Modelling, Simulation, and Analysis for Enterprise Architecture

Modelling, Simulation, and Analysis for Enterprise Architecture

Tony Clark (Middlesex University, UK), Balbir Barn (Middlesex University, UK) and Vinay Kulkarni (Tata Consultancy Services, India)
DOI: 10.4018/978-1-4666-6359-6.ch009
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Modern organizations need to address increasingly complex challenges including how to represent and maintain their business goals using technologies and IT platforms that change on a regular basis. This has led to the development of modelling notations for expressing various aspects of an organization with a view to reducing complexity, increasing technology independence, and supporting analysis. Many of these Enterprise Architecture (EA) modelling notations provide a large number of concepts that support the business analysis but lack precise definitions necessary to perform computer-supported organizational analysis. This chapter reviews the current EA modelling landscape and proposes a simple language for the practical support of EA simulation including business alignment in terms of executing a collection of goals against prototype execution.
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Business and IT alignment has remained an ongoing concern for organizations since the 1980s (Luftman, 2000). Throughout this period, researchers have addressed the importance of alignment and in particular the need for congruence between business strategy and IT strategy (Chan & Reich, 2007). While there are multiple definitions for business and IT alignment (BIA) including integration, linkage, bridge, fusion or even fit, most are consistent with the definition derived from the Strategic Alignment Model (SAM) (Henderson & Venkatraman, 1993). They state that alignment is the degree of fit and integration among business strategy, IT strategy, business infrastructure, and IT infrastructure.

Enterprise Architecture (EA) aims to capture the essentials of a business, its IT and its evolution, and to support analysis of this information: it is a coherent whole of principles, methods, and models that are used in the design and realization of an enterprise's organizational structure, business processes, information systems and infrastructure. (Lankhorst, 2009). In addition to presenting a coherent explanation of the what, why and how of a business, EA aims to support specific types of business analysis including: alignment between business functions and IT systems, and business change describing the current state of a business (as-is) and a desired state of a business (to-be). Thus EA has the potential to serve as the basis of machinery that can be used to address BIA (Wang, Zhou & Jiang, 2008; Pereira & Sousa, 2005).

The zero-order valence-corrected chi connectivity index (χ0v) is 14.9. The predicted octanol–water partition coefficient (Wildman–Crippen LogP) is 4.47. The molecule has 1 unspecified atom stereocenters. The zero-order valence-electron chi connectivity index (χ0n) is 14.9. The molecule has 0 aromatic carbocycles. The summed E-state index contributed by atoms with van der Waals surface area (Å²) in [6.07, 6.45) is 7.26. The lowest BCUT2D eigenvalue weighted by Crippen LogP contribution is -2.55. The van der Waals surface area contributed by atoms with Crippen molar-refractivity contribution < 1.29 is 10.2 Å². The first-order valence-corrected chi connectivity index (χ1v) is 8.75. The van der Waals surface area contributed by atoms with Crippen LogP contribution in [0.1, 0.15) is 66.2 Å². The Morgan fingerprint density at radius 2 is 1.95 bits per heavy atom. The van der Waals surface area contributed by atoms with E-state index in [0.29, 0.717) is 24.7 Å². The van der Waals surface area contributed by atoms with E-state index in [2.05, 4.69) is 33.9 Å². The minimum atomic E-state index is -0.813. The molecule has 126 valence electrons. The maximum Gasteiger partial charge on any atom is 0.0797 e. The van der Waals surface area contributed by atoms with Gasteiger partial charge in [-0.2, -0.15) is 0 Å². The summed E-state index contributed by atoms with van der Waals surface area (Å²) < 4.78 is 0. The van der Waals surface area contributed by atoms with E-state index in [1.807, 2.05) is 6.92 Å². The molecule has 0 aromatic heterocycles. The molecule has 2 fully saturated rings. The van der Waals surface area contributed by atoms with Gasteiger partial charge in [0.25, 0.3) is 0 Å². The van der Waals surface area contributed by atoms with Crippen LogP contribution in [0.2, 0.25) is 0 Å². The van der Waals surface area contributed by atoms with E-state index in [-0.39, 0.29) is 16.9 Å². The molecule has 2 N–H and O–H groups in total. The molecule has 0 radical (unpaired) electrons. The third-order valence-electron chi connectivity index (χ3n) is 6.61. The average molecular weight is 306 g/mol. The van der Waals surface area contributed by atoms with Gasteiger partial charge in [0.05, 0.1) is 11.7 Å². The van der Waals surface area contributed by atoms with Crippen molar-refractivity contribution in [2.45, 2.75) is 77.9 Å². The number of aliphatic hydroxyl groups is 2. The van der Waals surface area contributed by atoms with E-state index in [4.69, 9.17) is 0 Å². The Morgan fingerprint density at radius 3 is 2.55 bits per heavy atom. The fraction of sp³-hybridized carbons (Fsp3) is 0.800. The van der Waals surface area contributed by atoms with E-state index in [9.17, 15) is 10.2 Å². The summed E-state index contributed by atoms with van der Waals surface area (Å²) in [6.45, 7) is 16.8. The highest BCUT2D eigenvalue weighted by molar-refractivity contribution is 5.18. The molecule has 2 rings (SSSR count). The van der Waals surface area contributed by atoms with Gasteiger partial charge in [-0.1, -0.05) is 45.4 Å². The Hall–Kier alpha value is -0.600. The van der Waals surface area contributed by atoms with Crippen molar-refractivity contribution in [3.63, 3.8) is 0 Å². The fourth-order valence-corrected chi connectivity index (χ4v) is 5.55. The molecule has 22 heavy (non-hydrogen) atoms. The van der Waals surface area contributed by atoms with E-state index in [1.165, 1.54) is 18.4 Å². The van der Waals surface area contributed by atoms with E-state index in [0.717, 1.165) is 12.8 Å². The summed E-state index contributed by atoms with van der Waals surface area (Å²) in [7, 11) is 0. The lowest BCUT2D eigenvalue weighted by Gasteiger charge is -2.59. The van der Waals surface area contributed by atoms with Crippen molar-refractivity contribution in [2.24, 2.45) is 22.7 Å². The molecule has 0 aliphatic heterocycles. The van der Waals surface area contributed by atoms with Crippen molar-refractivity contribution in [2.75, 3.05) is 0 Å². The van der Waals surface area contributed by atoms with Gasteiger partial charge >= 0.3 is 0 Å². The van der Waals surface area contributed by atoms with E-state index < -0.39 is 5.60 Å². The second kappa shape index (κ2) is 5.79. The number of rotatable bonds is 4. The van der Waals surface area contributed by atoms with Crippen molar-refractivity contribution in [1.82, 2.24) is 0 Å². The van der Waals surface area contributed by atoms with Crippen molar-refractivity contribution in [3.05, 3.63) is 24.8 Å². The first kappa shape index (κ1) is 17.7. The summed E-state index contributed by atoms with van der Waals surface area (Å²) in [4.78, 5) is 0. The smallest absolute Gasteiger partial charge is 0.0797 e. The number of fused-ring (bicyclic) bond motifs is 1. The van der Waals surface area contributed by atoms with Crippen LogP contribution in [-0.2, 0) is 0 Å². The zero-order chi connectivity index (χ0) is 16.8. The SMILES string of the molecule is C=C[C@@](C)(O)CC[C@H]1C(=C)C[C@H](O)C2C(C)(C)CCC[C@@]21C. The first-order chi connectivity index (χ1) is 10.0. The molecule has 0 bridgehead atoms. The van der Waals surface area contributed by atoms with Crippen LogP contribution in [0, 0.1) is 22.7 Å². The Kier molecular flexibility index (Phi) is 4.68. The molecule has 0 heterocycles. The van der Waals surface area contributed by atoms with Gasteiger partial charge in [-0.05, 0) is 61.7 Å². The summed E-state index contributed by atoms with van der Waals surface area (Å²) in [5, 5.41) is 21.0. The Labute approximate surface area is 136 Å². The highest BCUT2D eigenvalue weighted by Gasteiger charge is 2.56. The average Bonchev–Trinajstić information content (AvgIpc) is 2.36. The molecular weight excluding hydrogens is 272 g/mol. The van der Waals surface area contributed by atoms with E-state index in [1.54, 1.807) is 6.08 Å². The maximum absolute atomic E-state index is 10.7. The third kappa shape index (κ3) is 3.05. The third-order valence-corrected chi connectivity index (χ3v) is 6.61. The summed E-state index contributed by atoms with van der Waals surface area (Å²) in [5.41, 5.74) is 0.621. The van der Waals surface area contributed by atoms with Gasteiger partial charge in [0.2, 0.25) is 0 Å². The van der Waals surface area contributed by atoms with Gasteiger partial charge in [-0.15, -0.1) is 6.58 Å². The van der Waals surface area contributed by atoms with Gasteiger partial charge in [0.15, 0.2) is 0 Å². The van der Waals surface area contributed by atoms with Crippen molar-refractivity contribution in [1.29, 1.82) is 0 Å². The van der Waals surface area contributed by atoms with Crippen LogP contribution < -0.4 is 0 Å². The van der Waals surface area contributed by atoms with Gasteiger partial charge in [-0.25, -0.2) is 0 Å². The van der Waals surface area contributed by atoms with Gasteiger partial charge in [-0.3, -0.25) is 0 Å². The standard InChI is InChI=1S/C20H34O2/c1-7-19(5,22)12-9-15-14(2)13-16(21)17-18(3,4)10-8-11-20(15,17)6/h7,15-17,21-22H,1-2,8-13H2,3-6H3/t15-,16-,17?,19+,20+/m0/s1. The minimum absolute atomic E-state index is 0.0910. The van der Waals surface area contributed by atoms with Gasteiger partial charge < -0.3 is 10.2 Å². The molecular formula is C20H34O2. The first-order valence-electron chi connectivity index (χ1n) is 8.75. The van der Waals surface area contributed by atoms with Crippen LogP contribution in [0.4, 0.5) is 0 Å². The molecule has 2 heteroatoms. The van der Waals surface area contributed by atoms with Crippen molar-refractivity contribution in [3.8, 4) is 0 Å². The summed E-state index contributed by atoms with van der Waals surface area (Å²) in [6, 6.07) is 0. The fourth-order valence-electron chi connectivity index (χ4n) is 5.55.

Alignment occurs in the context of an organization and it is relevant to explore the notion of an organization to better understand this context. Ours is an organizational society such that organizations are the dominant characteristic of modern societies. One rationale for the existence of organizations posited by Carley and Gassser is that they exist to overcome the cognitive, physical, temporal and institutional limitations of individual (Carley and Gasser, 1999). While there are many ways in which these limitations can be overcome and the structure, form or architecture of an organization contributes to such efforts, decades of research indicate that there is no optimal organizational design. Instead, the challenge morphs into one of adaptability and response to change. First we present here a necessarily brief overview of some of the key definitions and perspectives on organizations that underpin how we intend to articulate the concept of an organization in the context of the model driven enterprise. We first begin with a definition of the term organization recognizing that there are multiple definitions depending upon the perspective taken. The definition is reported from (Parsons, 1960).

Organizations are social units (or human groupings) deliberately constructed and reconstructed to seek specific goals.

We explore this definition further by considering how the study of organizations has generally investigated the constituent elements of an organization and three dominant theoretical perspectives informing research. Leavitt identifies some core features of organizations (Leavitt, 1964):

Key Terms in this Chapter

Component: A collection of logically consistent information and behaviour with state. Typically a component offers up a collection of services via a public interface.

Connector: A conduit for messages between components.

Temporal Logic: A language that can be used to express conditions over system execution by making statements about the future or the past.

SOA: A Service Oriented Architecture requires software components to publish logically coherent groups of system functionality.

Reification: Is a process of moving static or otherwise inaccessible information into user-supplied dynamic data and using it to affect the execution of a system.

Domain Specific Language: A language that has been tailored to support concepts from a specific application domain. To be compared with a General Purpose Language.

EDA: An Event Driven Architecture is driven by events that trigger behavior in software components.

Invariant: A condition that must hold throughout the execution of a system or for some well-defined period of the system lifetime.

Message: The key mechanism by which behavior is triggered in component-based systems. A message may be sent synchronously or asynchronously.

Model Driven Enterprise: Using modeling approaches and technologies to address enterprise-wide use cases, for example to establish strategic business alignment.

CEP: Complex Event Processing allows multiple arbitrarily structured temporally related events to drive computation.

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